This book is a light along that path. Learn how to make practical design decisions and weigh trade offs Establish a planning horizon and test your design through iteration Find low-cost, high-reward solutions for making your game accessible yet deep Understand methods for balancing levels, scheduling rewards, and designing rich multilayer interactions Provide motivation, and discover how to make the game just difficult enough

Books, Design, Media Art, Theory

The Methodological Dilemma: Creative, critical and collaborative approaches to qualitative research

August 4, 2013

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Kathleen Gallagher (Editor)

This thought-provoking book challenges the way research is planned and undertaken and equips researchers with a variety of creative and imaginative solutions to the dilemmas of method and representation that plague qualitative research.

Fascinating and inspiring reading for any researcher in the Social Sciences this comprehensive collection encourages the reader to imagine the world in evermore complex and interesting ways and discover new routes to understanding.

Some of the most influential figures in educational research consider questions such as:

  • How does a socio-political context change the course of our research?
  • What counts as a ‘truthful account’ in qualitative research?
  • How do the voices of theory and the voices of ‘research subjects’ struggle to be heard in our research narratives?
  • How can qualitative researchers ethically navigate the difficult terrain of research relationships?
  • How is the material body rendered in qualitative research?

Each chapter reveals a range of troubling dilemmas related to the critical aspects of research methodology in the Social Sciences and uses an illustrative case to elucidate the issues encountered by the researcher. Each writer brings a fierce philosophical spirit to her work, showing how methods or techniques of data-gathering grow from the theory and analysis of how research proceeds.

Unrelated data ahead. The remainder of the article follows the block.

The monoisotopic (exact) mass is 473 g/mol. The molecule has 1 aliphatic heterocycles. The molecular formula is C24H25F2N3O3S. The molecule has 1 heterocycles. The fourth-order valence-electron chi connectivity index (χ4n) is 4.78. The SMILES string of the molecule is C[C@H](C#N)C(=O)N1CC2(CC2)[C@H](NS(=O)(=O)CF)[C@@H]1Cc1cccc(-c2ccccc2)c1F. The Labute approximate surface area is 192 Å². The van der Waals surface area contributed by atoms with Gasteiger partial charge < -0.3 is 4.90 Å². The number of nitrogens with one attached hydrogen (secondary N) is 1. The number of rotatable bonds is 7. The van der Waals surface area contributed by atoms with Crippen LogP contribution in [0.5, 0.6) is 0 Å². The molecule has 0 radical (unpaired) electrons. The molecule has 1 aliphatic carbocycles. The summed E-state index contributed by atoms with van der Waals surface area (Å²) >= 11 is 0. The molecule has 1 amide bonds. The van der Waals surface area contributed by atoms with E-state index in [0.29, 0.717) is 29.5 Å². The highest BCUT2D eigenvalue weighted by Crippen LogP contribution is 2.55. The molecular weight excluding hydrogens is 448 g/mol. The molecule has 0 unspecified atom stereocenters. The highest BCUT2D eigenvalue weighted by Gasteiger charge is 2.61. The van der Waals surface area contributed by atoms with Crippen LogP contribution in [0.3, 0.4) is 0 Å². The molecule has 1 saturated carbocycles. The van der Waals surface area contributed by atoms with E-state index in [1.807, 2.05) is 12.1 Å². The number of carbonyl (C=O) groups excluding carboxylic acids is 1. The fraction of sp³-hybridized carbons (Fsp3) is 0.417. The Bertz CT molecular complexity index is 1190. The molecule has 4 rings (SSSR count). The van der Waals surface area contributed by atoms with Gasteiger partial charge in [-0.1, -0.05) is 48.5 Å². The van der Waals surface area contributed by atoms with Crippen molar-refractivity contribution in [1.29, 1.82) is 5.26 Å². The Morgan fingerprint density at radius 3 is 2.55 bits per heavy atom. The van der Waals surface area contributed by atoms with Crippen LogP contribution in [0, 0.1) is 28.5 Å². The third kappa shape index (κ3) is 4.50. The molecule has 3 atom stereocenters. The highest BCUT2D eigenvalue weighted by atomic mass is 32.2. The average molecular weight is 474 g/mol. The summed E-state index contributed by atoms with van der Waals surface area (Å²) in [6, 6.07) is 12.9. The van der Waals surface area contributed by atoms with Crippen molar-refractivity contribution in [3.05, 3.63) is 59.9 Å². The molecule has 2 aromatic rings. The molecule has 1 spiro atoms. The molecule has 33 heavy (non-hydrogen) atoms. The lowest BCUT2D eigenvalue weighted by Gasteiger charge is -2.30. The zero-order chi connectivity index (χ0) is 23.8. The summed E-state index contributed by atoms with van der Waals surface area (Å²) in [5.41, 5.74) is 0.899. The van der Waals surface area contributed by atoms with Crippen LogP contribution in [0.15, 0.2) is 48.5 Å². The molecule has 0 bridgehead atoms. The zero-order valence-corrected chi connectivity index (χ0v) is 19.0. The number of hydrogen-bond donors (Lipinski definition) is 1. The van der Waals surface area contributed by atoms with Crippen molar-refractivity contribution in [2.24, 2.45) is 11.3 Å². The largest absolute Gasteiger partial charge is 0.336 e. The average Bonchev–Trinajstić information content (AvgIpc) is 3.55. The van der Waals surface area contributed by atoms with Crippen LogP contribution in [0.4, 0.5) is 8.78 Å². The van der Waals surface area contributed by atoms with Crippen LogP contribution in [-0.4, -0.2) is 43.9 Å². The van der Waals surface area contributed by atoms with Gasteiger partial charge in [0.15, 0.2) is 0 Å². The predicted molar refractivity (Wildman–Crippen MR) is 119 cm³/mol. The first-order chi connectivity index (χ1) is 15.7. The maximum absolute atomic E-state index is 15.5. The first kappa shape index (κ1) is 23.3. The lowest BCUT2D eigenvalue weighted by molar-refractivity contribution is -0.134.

A range of topics are addressed in a cross-disciplinary approach which will appeal to all scholars of qualitative research, undergraduate students in education programs and graduate students in a range of disciplines

Books, Design, Theory

The SAGE Handbook of Visual Research Methods

February 4, 2013

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by Eric Margolis (Editor), Luc Pauwels (Editor)

This book captures the state of the art in visual research. Margolis and Pauwels have brought together, in one volume, a unique survey of the field of visual research that will be essential reading for scholars and students across the social sciences, arts and humanities.

The SAGE Handbook of Visual Research Methods encompasses the breadth and depth of the field, and points the way to future research possibilities. It illustrates ‘cutting edge’ as well as long-standing and recognized practices. This book is not only ‘about’ research, it is also an example of the way that the visual can be incorporated into data collection and the presentation of research findings. Chapters describe a methodology or analytical framework, its strengths and limitations, possible fields of application and practical guidelines on how to apply the method or technique.

The Handbook is organized into seven main sections:

– Framing the Field of Visual Research

– Producing Visual Data and Insight

– Participatory and Subject-Centered Approaches

– Analytical Frameworks and Approaches

– Visualization Technologies and Practices

– Moving Beyond the Visual

– Options and Issues for Using and Presenting Visual Research.

Eric Margolis is an Associate Professor in the Hugh Downs School of Human Communication. He is President of the International Visual Sociology Association.

Luc Pauwels is Professor of Visual Culture at the University of Antwerp. He is Chair of the Visual Communication Studies Division of the ICA and Vice-President of the International Visual Sociology Association (IVSA).

 

Ambient Intelligence, Design, HCI, Internet of Things, playstudies, Smart Objects, Tools

Wearable devices

November 20, 2012

Consumers are adopting technology faster than ever: Witness the rapid mainstreaming of devices such as the Apple iPad and Microsoft Kinect for Xbox 360. As some argue wearable devices will be next. Wearable devices, or “wearables” for short, have enormous potential for uses in health and fitness, navigation, social networking, commerce, and media.

In a new report, Forrester argues that wearables will move mainstream once they get serious investment from the “big five” platforms — Apple, Google, Microsoft, Amazon, and Facebook — and their developer communities.

A blog post by the research company lists the key take-aways.

> More reflections by The New York Times | TechCrunch